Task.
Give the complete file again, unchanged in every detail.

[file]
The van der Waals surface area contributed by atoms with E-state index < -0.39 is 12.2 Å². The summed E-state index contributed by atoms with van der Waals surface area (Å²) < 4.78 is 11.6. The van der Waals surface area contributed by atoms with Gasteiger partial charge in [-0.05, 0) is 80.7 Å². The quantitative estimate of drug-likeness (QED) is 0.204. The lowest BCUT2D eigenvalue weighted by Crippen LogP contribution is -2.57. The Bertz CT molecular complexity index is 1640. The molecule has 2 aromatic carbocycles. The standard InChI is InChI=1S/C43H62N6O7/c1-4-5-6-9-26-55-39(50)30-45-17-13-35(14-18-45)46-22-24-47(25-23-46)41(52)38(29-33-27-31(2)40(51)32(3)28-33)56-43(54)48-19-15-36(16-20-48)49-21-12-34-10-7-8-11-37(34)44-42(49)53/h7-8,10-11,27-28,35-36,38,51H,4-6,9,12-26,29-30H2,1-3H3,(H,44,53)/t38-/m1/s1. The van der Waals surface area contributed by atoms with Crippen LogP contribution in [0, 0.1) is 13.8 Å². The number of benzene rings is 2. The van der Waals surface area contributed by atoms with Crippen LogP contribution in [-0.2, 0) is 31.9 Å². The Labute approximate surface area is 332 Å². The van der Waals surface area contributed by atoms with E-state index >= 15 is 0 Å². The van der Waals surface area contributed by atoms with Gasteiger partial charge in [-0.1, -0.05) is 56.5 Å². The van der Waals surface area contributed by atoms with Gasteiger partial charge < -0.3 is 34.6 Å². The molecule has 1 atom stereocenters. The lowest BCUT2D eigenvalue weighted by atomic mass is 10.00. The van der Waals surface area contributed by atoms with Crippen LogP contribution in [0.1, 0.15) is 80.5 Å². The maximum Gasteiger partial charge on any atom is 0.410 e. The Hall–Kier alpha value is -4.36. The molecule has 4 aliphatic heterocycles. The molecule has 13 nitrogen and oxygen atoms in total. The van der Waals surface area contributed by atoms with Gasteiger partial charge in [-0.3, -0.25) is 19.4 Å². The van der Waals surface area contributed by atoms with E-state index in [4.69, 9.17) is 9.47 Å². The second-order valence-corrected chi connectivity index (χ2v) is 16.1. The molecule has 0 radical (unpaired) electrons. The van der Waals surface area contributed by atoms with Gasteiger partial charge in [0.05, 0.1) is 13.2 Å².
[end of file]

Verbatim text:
The van der Waals surface area contributed by atoms with E-state index < -0.39 is 12.2 Å². The summed E-state index contributed by atoms with van der Waals surface area (Å²) < 4.78 is 11.6. The van der Waals surface area contributed by atoms with Gasteiger partial charge in [-0.05, 0) is 80.7 Å². The quantitative estimate of drug-likeness (QED) is 0.204. The lowest BCUT2D eigenvalue weighted by Crippen LogP contribution is -2.57. The Bertz CT molecular complexity index is 1640. The molecule has 2 aromatic carbocycles. The standard InChI is InChI=1S/C43H62N6O7/c1-4-5-6-9-26-55-39(50)30-45-17-13-35(14-18-45)46-22-24-47(25-23-46)41(52)38(29-33-27-31(2)40(51)32(3)28-33)56-43(54)48-19-15-36(16-20-48)49-21-12-34-10-7-8-11-37(34)44-42(49)53/h7-8,10-11,27-28,35-36,38,51H,4-6,9,12-26,29-30H2,1-3H3,(H,44,53)/t38-/m1/s1. The van der Waals surface area contributed by atoms with Crippen LogP contribution in [0, 0.1) is 13.8 Å². The number of benzene rings is 2. The van der Waals surface area contributed by atoms with Crippen LogP contribution in [-0.2, 0) is 31.9 Å². The Labute approximate surface area is 332 Å². The van der Waals surface area contributed by atoms with E-state index >= 15 is 0 Å². The van der Waals surface area contributed by atoms with Gasteiger partial charge in [-0.1, -0.05) is 56.5 Å². The van der Waals surface area contributed by atoms with Gasteiger partial charge < -0.3 is 34.6 Å². The molecule has 1 atom stereocenters. The lowest BCUT2D eigenvalue weighted by atomic mass is 10.00. The van der Waals surface area contributed by atoms with Crippen LogP contribution in [0.1, 0.15) is 80.5 Å². The maximum Gasteiger partial charge on any atom is 0.410 e. The Hall–Kier alpha value is -4.36. The molecule has 4 aliphatic heterocycles. The molecule has 13 nitrogen and oxygen atoms in total. The van der Waals surface area contributed by atoms with Gasteiger partial charge in [-0.3, -0.25) is 19.4 Å². The van der Waals surface area contributed by atoms with E-state index in [4.69, 9.17) is 9.47 Å². The second-order valence-corrected chi connectivity index (χ2v) is 16.1. The molecule has 0 radical (unpaired) electrons. The van der Waals surface area contributed by atoms with Gasteiger partial charge in [0.05, 0.1) is 13.2 Å².